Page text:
Author Topic: The real trade secret to any great pizza dough.  (Read 33146 times)

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Online Pete-zza

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Re: The real trade secret to any great pizza dough.
« Reply #50 on: May 29, 2012, 07:02:05 PM »
For those with a basic KitchenAid stand mixer with a C hook, it might help to sift the flour (before adding the IDY) and add the flour/IDY gradually to the water and oil in the mixer bowl (with the salt and sugar dissolved in the water). It might also help to start with the paddle attachment before switching over to the C hook. Even then, some human intervention may be required. Another alternative is to use a food processor, although the food processor will not be able to handle 50 ounces of dough. For either a standard KitchenAid mix with a C hook or a food processor, I would make small dough batches within the limit of the capacity of the mixer or processor. Reply 28 at http://www.pizzamaking.com/forum/index.php/topic,19201.msg187980.html#msg187980 shows how to make these kinds of adjustments.

Peter


Offline eiram21

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Re: The real trade secret to any great pizza dough.
« Reply #51 on: May 31, 2012, 08:01:15 PM »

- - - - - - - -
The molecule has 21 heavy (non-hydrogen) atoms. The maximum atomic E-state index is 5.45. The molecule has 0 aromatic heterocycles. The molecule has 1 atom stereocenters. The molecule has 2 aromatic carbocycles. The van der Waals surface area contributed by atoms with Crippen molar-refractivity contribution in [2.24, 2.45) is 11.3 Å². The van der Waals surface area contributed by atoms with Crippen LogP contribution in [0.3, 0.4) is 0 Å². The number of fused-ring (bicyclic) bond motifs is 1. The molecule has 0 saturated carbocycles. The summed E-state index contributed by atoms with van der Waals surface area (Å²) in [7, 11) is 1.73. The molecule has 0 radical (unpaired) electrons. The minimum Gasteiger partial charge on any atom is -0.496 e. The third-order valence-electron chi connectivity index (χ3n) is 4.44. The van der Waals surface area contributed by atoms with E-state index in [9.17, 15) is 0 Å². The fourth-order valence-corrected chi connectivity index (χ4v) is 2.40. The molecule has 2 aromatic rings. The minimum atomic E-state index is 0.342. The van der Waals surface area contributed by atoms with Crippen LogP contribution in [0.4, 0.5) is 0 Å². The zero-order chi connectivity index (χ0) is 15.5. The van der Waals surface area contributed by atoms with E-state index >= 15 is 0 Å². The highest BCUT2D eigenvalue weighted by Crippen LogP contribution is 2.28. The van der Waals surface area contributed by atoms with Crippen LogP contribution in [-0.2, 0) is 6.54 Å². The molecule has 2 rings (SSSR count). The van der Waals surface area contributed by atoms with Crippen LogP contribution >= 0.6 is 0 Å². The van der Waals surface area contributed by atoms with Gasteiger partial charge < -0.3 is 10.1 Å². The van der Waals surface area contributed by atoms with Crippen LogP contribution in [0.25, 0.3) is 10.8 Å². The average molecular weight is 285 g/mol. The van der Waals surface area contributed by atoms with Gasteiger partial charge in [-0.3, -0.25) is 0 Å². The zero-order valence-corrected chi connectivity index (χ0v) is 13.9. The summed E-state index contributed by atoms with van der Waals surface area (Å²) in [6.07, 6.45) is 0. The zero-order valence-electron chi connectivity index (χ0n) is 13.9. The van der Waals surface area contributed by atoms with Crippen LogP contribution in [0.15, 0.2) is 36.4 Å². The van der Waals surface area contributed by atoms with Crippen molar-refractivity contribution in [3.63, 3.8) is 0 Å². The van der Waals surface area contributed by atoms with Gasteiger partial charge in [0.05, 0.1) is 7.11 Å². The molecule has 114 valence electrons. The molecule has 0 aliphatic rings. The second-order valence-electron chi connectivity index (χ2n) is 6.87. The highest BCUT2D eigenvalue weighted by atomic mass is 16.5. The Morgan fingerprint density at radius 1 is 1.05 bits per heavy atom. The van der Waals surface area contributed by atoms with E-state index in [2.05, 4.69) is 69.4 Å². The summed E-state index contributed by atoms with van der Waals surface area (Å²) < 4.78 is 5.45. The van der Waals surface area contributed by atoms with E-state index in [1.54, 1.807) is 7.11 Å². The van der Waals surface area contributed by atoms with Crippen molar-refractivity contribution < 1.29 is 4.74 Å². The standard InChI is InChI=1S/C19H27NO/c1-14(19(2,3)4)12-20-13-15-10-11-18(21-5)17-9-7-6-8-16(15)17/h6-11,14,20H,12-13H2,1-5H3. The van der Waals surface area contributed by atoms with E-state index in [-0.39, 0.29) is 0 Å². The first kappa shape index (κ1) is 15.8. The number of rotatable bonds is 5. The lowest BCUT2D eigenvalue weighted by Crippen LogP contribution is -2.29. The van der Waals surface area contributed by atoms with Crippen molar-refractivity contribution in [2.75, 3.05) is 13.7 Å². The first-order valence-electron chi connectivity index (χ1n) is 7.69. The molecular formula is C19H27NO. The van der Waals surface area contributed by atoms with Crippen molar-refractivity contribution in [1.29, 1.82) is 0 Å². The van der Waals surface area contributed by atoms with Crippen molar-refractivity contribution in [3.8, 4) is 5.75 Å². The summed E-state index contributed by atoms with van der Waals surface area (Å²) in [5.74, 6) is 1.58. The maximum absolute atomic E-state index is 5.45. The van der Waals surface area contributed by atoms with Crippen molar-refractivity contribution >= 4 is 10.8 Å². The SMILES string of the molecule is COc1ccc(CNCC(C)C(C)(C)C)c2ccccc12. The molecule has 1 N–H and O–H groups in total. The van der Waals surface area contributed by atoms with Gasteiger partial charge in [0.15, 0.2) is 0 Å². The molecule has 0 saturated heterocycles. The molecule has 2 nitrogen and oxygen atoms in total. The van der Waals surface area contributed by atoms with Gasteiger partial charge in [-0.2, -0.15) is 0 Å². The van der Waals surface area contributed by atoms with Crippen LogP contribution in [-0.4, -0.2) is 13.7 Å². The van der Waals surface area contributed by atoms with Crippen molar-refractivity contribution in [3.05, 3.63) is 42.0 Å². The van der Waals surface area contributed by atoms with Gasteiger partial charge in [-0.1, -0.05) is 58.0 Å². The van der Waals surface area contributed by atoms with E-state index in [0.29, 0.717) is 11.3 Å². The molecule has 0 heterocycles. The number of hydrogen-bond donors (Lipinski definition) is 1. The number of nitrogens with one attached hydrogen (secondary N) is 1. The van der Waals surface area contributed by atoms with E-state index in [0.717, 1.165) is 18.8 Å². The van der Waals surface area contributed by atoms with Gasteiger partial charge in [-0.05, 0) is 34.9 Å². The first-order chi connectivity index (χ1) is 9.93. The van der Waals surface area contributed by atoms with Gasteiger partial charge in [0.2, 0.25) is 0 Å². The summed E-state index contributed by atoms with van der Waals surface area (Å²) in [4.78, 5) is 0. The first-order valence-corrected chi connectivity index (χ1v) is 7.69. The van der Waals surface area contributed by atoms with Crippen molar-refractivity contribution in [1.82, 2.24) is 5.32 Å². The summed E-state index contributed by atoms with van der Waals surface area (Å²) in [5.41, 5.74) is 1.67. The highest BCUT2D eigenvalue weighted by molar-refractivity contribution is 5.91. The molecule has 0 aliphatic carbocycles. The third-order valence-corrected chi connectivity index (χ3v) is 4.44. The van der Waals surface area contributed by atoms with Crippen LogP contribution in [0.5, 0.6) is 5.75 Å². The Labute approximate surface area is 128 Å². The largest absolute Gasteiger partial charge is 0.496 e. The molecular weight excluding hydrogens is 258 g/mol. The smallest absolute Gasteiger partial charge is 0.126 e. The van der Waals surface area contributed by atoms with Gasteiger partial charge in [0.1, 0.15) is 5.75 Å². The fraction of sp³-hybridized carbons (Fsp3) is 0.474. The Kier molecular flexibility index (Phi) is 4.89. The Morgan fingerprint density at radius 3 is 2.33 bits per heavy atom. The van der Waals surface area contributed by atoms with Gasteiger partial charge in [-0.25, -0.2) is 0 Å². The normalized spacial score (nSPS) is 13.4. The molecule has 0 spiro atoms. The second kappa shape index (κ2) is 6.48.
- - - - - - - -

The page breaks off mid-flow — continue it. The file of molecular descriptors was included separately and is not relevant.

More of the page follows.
Hi Peter,
I'm curious - what kind of mixer do you use? I've got a Kitchen-Aid, and it's not ideal for kneading dough.

Marie
Marie

Online Pete-zza

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Re: The real trade secret to any great pizza dough.
« Reply #52 on: May 31, 2012, 08:29:05 PM »
Hi Peter,
I'm curious - what kind of mixer do you use? I've got a Kitchen-Aid, and it's not ideal for kneading dough.

Marie

Marie,

I am a gluten for punishment. I have a basic KitchenAid stand mixer, Model KSM90, with a C hook, now over 20 years old.

Peter

Online TXCraig1

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Re: The real trade secret to any great pizza dough.
« Reply #53 on: May 31, 2012, 08:30:30 PM »
I have a 20 year old KitchenAid K5SS. As long as I don't try to do more than about 1300g flour, I don't have any problems with the mixer and C-hook.
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Offline dmcavanagh